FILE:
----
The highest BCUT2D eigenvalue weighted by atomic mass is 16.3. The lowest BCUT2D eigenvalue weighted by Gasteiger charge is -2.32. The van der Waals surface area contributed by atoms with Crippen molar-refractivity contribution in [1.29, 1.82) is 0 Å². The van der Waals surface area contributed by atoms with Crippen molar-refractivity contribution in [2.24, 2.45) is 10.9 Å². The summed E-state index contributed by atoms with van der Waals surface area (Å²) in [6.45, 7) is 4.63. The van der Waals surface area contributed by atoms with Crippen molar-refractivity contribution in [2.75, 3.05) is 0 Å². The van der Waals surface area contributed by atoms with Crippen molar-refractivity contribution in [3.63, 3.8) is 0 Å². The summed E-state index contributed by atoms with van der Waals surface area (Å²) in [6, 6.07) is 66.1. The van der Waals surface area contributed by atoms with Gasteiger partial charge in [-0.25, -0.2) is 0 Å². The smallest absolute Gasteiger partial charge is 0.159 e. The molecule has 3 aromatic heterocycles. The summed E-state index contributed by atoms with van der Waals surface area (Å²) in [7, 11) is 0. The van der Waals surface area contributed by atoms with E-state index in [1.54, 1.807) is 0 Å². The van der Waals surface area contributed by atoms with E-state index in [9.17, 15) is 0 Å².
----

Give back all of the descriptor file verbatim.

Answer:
The highest BCUT2D eigenvalue weighted by atomic mass is 16.3. The lowest BCUT2D eigenvalue weighted by Gasteiger charge is -2.32. The van der Waals surface area contributed by atoms with Crippen molar-refractivity contribution in [1.29, 1.82) is 0 Å². The van der Waals surface area contributed by atoms with Crippen molar-refractivity contribution in [2.24, 2.45) is 10.9 Å². The summed E-state index contributed by atoms with van der Waals surface area (Å²) in [6.45, 7) is 4.63. The van der Waals surface area contributed by atoms with Crippen molar-refractivity contribution in [2.75, 3.05) is 0 Å². The van der Waals surface area contributed by atoms with Crippen molar-refractivity contribution in [3.63, 3.8) is 0 Å². The summed E-state index contributed by atoms with van der Waals surface area (Å²) in [6, 6.07) is 66.1. The van der Waals surface area contributed by atoms with Gasteiger partial charge in [-0.25, -0.2) is 0 Å². The smallest absolute Gasteiger partial charge is 0.159 e. The molecule has 3 aromatic heterocycles. The summed E-state index contributed by atoms with van der Waals surface area (Å²) in [7, 11) is 0. The van der Waals surface area contributed by atoms with E-state index in [1.54, 1.807) is 0 Å². The van der Waals surface area contributed by atoms with E-state index in [9.17, 15) is 0 Å².